How To Use White Noise For Babies: 5 Things You Need To Know
Getting a baby to bed on any given night can be a challenge, which is why some parents turn to tools like white noise to help their baby—and themselves—have a good night's sleep. But, while white noise is really popular, it isn't a perfect tool, especially when babies are involved. Here's what you need to know about using white noise for babies, as well as how, exactly, it all works:
Research shows that it can help babies fall asleep within minutes.
That's a claim that's sure to get the attention of any sleep-deprived parent. One older study1 took 20 babies who were between 2 and 7 days old and randomized them into two groups. One group was exposed to white noise when they slept while the other group wasn't. The vast majority of babies in the white noise group (80%) fell asleep within five minutes, while just 25% of the babies who didn't have white noise nodded off during that time. Based on the findings, "white noise may help mothers settle difficult babies," the researchers wrote.
White noise serves two basic functions for babies, according to behavioral sleep psychologist Lynelle Schneeberg, Psy.D., author of Become Your Child's Sleep Coach and director of the Behavioral Sleep Program at Connecticut Children's Medical Center. "It masks intermittent household sounds that might wake the baby (cars honking, doors slamming, [and] dishwasher loading," she says. It also can provide a "sleep cue" for babies. "In other words, hearing the sound from the white noise machine becomes a cue for sleep in the same way that having the television on can be a sleep cue for an adult," Schneeberg says.
However, many white noise machines are too loud for babies.
Research has found that many of the more popular white noise machines that are marketed for use with babies can be too loud for infants when the volume is cranked up. Several sound machines used at full volume exceeded 50 dBA, the current recommended noise limit for infants in hospital nurseries, the Pediatrics study found.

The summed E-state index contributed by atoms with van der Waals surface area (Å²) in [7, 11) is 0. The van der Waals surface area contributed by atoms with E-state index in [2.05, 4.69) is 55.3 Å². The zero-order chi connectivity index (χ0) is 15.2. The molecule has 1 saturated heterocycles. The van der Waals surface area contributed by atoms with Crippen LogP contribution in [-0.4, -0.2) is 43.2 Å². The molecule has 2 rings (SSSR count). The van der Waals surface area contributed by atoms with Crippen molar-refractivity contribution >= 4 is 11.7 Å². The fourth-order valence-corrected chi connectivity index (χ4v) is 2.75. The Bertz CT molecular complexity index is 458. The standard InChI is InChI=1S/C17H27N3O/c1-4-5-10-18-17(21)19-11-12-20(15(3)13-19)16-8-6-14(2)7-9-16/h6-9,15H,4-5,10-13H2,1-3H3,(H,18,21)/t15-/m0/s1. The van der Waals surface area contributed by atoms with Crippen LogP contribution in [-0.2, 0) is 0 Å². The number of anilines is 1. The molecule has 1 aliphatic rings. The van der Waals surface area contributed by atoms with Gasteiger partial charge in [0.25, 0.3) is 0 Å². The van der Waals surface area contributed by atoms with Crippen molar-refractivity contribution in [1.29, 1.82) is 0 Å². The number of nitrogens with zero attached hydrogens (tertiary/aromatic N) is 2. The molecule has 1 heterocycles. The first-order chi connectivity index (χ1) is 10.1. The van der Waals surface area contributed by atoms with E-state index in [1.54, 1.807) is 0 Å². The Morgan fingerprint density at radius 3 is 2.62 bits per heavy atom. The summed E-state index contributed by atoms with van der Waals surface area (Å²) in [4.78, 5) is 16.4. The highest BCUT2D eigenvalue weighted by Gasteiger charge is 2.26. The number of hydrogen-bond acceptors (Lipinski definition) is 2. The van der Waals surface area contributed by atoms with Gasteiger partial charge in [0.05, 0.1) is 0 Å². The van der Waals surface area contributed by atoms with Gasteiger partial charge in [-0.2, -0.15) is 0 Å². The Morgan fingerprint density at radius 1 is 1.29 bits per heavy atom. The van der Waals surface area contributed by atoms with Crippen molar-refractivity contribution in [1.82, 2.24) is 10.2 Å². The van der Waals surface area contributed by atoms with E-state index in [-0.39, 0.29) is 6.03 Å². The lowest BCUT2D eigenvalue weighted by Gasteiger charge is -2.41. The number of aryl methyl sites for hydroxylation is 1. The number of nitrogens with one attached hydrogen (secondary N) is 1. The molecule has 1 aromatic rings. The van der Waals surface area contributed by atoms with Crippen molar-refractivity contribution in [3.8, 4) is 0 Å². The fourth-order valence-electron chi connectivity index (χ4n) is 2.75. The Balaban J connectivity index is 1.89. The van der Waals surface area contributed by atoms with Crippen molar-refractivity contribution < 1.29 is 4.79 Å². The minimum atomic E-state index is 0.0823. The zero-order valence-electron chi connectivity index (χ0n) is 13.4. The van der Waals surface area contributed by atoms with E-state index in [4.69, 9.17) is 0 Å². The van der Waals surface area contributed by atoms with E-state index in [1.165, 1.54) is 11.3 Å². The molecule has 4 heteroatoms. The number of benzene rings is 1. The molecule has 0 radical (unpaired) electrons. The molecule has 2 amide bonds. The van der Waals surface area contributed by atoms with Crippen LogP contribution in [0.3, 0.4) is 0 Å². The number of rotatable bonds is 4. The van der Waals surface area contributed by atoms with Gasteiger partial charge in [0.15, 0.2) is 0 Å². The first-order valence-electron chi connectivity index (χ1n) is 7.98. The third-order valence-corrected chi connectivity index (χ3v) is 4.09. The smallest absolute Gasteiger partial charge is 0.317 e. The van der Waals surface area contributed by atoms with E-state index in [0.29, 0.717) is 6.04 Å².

Based on the findings, the researchers recommend that parents keep the volume low. "White noise machines should have their volume set as low as effective, and never louder than conversational level," says Kevin Franck, Ph.D., director of audiology at Massachusetts Eye and Ear.
Always keep it at least 200 centimeters away from your sleeping baby.
That same study published in Pediatrics recommended this distance (which is a little more than 6.5 feet), again, with the volume set low. "Place the infant sound machine as far away as possible from the infant and never in the crib or on a crib rail," says Schneeberg.
While 6.5 feet is the recommended distance, it's perfectly OK to move the white noise machine even farther from your baby if you have the space. "Loudness decreases as a speaker becomes more distant, so ensure that the sound isn't too loud where the baby is," Franck says.
Shut off the white noise machine after your baby is asleep.
It's tempting to keep the white noise going through the night, but it's really not recommended. "Operate the infant sound machine for a short duration of time," Schneeberg advises. She recommends using a timer or shutting it off once your baby is asleep, provided you're still awake.
It's best to taper your baby's white noise machine use over time.
"Anything used to change behavior could become a habit that may be difficult or inconvenient to stop later," Franck says. Basically, it could become harder for your baby to break the white noise machine habit over time if you use a white noise machine every single time they go to sleep.
"I recommend using these only early on—during the first six months of life or so until the baby's sleep consolidates—and then tapering these away over time after infancy so that the child can sleep well with normal household noise and can fall asleep in any environment more easily," Schneeberg says. "Most of us did not grow up sleeping with white noise, and we did OK."
The bottom line:
Experts say a white noise machine can be a great tool for helping your baby sleep at night. Just be sure to keep the volume low.
Korin Miller is a freelance writer specializing in general wellness, relationships, and lifestyle trends with a master’s degree from American University. Her work has appeared in Women’s Health, Prevention, Self, Glamour, and more. She lives by the beach, and hopes to own a taco truck one day.